Plug sockets are the electrical outlets or receptacles in our homes and workplaces. Plug sockets manage a house’s electrical system as they provide connection points for electronic devices and appliances. Understanding their functions is important for any homeowner to keep their house safe from any sort of mishap. Therefore, in this ultimate guide, we will explore the world of plug sockets, their types, installation procedures, and important safety tips.
Types of Plug Sockets
Just like there are different kinds of door locks for various kinds of doors, there are also different plug sockets for multiple applications. The type of plug socket dramatically depends on their application. They can vary based on the type of pin they have. Different types of plug sockets are:
Commonly used in homes and businesses, Type A sockets are the standard outlets used in North and Central America. They are comprised of two parallel pins.
Type B sockets are quite similar to type A ones as they are also commonly used in North America. The only difference is that the type B socket comprises an extra grounding pin, which makes the socket ideal for a specific type of appliance and makes it useful in kitchens and bathrooms.
Type C sockets are commonly used in Europe and Asia and are widely compatible with various devices. They are comprised of two round pins.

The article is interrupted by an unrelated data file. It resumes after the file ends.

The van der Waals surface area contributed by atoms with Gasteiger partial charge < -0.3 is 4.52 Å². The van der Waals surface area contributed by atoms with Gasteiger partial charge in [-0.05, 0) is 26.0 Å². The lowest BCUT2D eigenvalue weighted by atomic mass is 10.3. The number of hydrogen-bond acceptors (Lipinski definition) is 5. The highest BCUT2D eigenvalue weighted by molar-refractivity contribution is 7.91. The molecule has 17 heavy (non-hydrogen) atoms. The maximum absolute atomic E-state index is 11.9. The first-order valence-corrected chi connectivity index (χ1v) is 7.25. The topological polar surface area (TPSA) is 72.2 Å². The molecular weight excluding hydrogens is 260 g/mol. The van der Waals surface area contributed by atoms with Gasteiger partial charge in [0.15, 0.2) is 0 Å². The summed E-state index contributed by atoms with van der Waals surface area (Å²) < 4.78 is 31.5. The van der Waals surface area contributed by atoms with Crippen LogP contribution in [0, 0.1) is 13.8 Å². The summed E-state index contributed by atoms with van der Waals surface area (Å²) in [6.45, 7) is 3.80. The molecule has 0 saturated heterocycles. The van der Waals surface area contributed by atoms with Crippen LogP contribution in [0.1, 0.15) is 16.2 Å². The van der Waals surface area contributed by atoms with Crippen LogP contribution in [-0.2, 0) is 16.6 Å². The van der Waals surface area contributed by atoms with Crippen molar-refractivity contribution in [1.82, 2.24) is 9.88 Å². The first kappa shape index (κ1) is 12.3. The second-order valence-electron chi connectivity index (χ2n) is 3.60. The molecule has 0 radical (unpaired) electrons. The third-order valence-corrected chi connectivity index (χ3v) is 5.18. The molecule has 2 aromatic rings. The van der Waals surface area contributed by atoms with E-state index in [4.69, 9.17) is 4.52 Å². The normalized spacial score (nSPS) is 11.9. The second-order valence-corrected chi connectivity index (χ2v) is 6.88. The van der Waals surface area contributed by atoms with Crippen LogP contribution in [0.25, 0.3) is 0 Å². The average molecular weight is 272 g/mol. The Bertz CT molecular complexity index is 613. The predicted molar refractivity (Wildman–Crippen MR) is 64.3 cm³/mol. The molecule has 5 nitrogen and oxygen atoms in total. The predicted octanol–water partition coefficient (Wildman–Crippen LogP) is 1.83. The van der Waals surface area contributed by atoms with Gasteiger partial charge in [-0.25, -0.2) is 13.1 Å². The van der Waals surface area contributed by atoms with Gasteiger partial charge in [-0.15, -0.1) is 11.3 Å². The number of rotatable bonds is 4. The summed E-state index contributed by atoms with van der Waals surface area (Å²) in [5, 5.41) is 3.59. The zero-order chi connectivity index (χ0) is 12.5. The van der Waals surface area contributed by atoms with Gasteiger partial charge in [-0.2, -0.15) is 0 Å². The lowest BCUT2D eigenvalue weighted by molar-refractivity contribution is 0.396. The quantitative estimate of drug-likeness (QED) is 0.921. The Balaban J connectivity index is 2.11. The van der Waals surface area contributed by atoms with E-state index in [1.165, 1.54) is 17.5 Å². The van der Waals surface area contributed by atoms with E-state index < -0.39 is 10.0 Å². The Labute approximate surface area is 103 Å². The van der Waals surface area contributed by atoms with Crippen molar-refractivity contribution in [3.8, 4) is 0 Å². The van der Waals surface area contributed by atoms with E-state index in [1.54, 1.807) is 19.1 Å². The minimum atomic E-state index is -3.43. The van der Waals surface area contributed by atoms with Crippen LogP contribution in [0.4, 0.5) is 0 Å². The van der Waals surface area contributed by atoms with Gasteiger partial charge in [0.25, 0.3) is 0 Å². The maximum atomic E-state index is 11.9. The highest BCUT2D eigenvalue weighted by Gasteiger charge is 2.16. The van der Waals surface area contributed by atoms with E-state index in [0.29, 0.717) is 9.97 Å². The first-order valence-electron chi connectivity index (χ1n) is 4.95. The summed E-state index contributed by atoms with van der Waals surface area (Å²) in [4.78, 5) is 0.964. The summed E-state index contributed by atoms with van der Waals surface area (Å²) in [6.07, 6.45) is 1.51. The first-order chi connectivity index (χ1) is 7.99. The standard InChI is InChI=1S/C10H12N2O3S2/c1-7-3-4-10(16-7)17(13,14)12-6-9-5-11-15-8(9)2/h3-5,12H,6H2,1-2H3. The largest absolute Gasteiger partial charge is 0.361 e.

Type D sockets are found in India and a few other countries. They incorporate three round pins that make a triangle. Type D sockets are used for gravy electrical appliances such as refrigerators and air conditioners.
Commonly found in Belgium and France, type E sockets have two round pins and are suitable for heavy-duty appliances.
Type F sockets are also referred to as Schuko sockets and are commonly used in Europe. They are composed of a grounding socket along with two round pins. These types of sockets are of versatile application and safe.
The standard sockets in the United Kingdom are the type G sockets. These sockets have three rectangular pins arranged in a triangular configuration. This makes the sockets suitable for high-power appliances.
Turn Off the Power
Before attempting any sort of electrical installation or maintenance, make sure to turn off the circuit’s power you are operating on.
Choose the Right Location
Choose a location that is easily accessible and suitable for the devices you are going to use. Also, consider the spacing between outlets in high-traffic areas.
Wiring and Connections
For wiring and connections, it is always wise to follow the manufacturer’s instructions, which normally involve three wires: neutral, live (hot) and ground.
After installation, make sure to test the socket to ensure it’s working correctly.
For people with young children at home, it’s better to consider installing childproof outlets with built-in safety features. Also, avoid overloading a socket with too many devices. You can use surge protectors to distribute the electrical load evenly. Moreover, do a routine checkup for any signs of wear and tear to prevent accidents.
Lastly, if you live in a wet environment, make sure to install Ground Fault Circuit Interrupter outlets as they prevent electrical shocks, especially in wet environments. If you want durable electric sockets that aren’t easily damaged, check out the plug sockets collection at RS.